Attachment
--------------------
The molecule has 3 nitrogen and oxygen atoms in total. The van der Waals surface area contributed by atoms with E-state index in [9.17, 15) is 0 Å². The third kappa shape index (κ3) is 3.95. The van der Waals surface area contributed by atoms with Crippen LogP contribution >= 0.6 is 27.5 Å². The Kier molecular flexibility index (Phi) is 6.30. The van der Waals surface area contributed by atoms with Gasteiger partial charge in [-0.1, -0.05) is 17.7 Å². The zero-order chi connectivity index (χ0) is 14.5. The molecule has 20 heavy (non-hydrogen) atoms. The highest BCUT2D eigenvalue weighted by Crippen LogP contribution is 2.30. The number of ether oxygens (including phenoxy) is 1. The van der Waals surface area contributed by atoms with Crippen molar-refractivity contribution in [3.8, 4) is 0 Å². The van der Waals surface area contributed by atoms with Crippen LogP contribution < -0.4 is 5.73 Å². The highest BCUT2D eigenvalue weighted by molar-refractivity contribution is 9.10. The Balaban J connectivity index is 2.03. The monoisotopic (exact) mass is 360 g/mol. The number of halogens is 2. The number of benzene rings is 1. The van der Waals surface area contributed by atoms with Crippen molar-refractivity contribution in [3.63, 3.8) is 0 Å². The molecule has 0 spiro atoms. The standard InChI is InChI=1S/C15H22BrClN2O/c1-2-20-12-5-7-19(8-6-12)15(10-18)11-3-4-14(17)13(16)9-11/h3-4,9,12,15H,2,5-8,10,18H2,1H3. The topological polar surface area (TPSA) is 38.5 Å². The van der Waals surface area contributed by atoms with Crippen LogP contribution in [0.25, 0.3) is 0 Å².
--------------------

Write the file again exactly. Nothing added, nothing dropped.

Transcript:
The molecule has 3 nitrogen and oxygen atoms in total. The van der Waals surface area contributed by atoms with E-state index in [9.17, 15) is 0 Å². The third kappa shape index (κ3) is 3.95. The van der Waals surface area contributed by atoms with Crippen LogP contribution >= 0.6 is 27.5 Å². The Kier molecular flexibility index (Phi) is 6.30. The van der Waals surface area contributed by atoms with Gasteiger partial charge in [-0.1, -0.05) is 17.7 Å². The zero-order chi connectivity index (χ0) is 14.5. The molecule has 20 heavy (non-hydrogen) atoms. The highest BCUT2D eigenvalue weighted by Crippen LogP contribution is 2.30. The number of ether oxygens (including phenoxy) is 1. The van der Waals surface area contributed by atoms with Crippen molar-refractivity contribution in [3.8, 4) is 0 Å². The van der Waals surface area contributed by atoms with Crippen LogP contribution < -0.4 is 5.73 Å². The highest BCUT2D eigenvalue weighted by molar-refractivity contribution is 9.10. The Balaban J connectivity index is 2.03. The monoisotopic (exact) mass is 360 g/mol. The number of halogens is 2. The number of benzene rings is 1. The van der Waals surface area contributed by atoms with Crippen molar-refractivity contribution in [3.63, 3.8) is 0 Å². The molecule has 0 spiro atoms. The standard InChI is InChI=1S/C15H22BrClN2O/c1-2-20-12-5-7-19(8-6-12)15(10-18)11-3-4-14(17)13(16)9-11/h3-4,9,12,15H,2,5-8,10,18H2,1H3. The topological polar surface area (TPSA) is 38.5 Å². The van der Waals surface area contributed by atoms with Crippen LogP contribution in [0.25, 0.3) is 0 Å².